Alaska in Brief
Q&A with Alaska House District 1 candidate Dan Ortiz
Rep. Dan Ortiz, I-Ketchikan, speaks on the floor of the Alaska House of Representatives on Monday, May 2, 2022, at the Alaska State Capitol in Juneau. (Photo by James Brooks/Alaska Beacon)
The Alaska Beacon asked Alaska’s legislative candidates to answer a 15-question survey about their positions on a variety of issues. Read all of their responses here. Answers have not been edited.
Dan Ortiz, nonpartisan candidate from Ketchikan
The Alaska Constitution allows legislators to call a constitutional convention at any time. Are you interested in calling a convention?
Would you be willing to join a coalition majority in which the opposite political party controls a majority of seats?
Should new public employees have access to a pension?
Should the state take over the federal permitting process that regulates construction in wetlands?
Should Juneteenth be a state holiday?
How should the state of Alaska set the amount of the Permanent Fund dividend each year?
The bipartisan fiscal working group was on the right track in trying to figure out a sustainable long-term formula for the Permanent Fund. The Permanent Fund is meant to support Alaskans for generations into the future, and whatever formula we use must allow us to draw on the Fund without damaging the fund for our grandchildren/future generations.
What’s the biggest need in your district, and how would you address it?
It has been among my top priorities to protect the interests of our valuable fishing and tourism industries, as well as maintaining vital government services – especially for the elderly, in education, and in transportation infrastructure, including AMHS and roads.
I’ve been effectively working to address these needs since 2016 by serving on the finance committee and as the education, transportation (2020-2022), fish and game (2016-2020), and DEC finance subcommittee chair. I consistently remind my House colleagues of the priorities put forth in the AK Constitution regarding education and fisheries (“maximum sustainable yield”). I’ll continue working to support a return to reliable ferry service and investment in critical transportation infrastructure, which will help to maintain and grow a strong economic base for all of Alaska.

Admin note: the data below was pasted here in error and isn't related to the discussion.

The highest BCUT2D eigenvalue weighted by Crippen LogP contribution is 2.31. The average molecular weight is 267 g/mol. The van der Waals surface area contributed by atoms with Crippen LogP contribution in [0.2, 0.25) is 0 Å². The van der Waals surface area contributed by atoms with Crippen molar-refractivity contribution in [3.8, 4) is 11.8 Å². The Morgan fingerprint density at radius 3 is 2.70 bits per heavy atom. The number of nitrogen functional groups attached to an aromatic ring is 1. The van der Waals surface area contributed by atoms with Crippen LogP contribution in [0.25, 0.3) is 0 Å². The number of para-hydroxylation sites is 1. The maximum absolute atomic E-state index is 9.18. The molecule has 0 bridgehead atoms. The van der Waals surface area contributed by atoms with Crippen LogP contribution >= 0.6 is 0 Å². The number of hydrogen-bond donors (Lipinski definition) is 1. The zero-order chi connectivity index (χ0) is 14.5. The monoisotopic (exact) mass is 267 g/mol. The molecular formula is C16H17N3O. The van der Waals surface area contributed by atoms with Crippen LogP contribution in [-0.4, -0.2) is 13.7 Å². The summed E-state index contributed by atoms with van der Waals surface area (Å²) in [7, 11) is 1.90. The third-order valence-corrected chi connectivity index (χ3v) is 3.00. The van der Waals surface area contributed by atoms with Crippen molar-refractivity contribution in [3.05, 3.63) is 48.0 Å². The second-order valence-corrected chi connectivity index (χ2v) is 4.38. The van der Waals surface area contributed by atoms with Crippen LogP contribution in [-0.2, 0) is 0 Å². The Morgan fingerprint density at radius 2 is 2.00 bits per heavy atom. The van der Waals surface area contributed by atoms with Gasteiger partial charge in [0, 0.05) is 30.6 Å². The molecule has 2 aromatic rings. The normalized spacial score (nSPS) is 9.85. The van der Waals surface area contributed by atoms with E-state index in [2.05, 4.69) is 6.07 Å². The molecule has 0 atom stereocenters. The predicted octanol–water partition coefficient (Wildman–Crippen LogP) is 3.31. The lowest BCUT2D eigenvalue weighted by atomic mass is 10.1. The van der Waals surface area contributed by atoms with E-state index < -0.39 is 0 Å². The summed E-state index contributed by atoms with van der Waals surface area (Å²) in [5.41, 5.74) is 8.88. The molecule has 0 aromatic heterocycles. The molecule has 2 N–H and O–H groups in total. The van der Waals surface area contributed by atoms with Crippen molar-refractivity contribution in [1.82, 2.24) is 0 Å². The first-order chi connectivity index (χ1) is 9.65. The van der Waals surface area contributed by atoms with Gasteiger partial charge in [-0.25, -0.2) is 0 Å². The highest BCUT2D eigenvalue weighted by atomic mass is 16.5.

What policies and laws should Alaska follow with regard to abortion?
As a private individual I believe in the sanctity of human life. As an elected public official, my number one responsibility is to uphold the principles outlined in the U.S. and Alaska Constitutions. The right to privacy, which has historically included abortion, is written into our state Constitution. I will support Alaskans to exercise all of their constitutional rights in all contexts.
How should the state reduce the threat of gun violence and mass shootings?
Guns are an important tool that many Alaskans use to hunt, feed themselves and defend their families. As a legislator, I strongly support protection of all of the rights outlined in the U.S. Constitution, including our Second Amendment right to bear arms. There are many ways that our state could work to reduce the threat of gun violence without infringing on the rights of our many responsible gun owners. I would support initiatives that increase behavioral health resources for at-risk individuals and other initiatives that do not affect the rights of law-abiding Alaskans. I also believe that in our country, state elected officials should adopt policies that balance all of the rights listed in the U.S. Constitution, especially those listed in the Bill of Rights. No single right is more important than any of the others. In other words, our courts and lawmakers should ensure that policies/laws that promote the exercising of certain rights do not reduce or limit other rights that we as U.S. citizens and Alaskan residents have.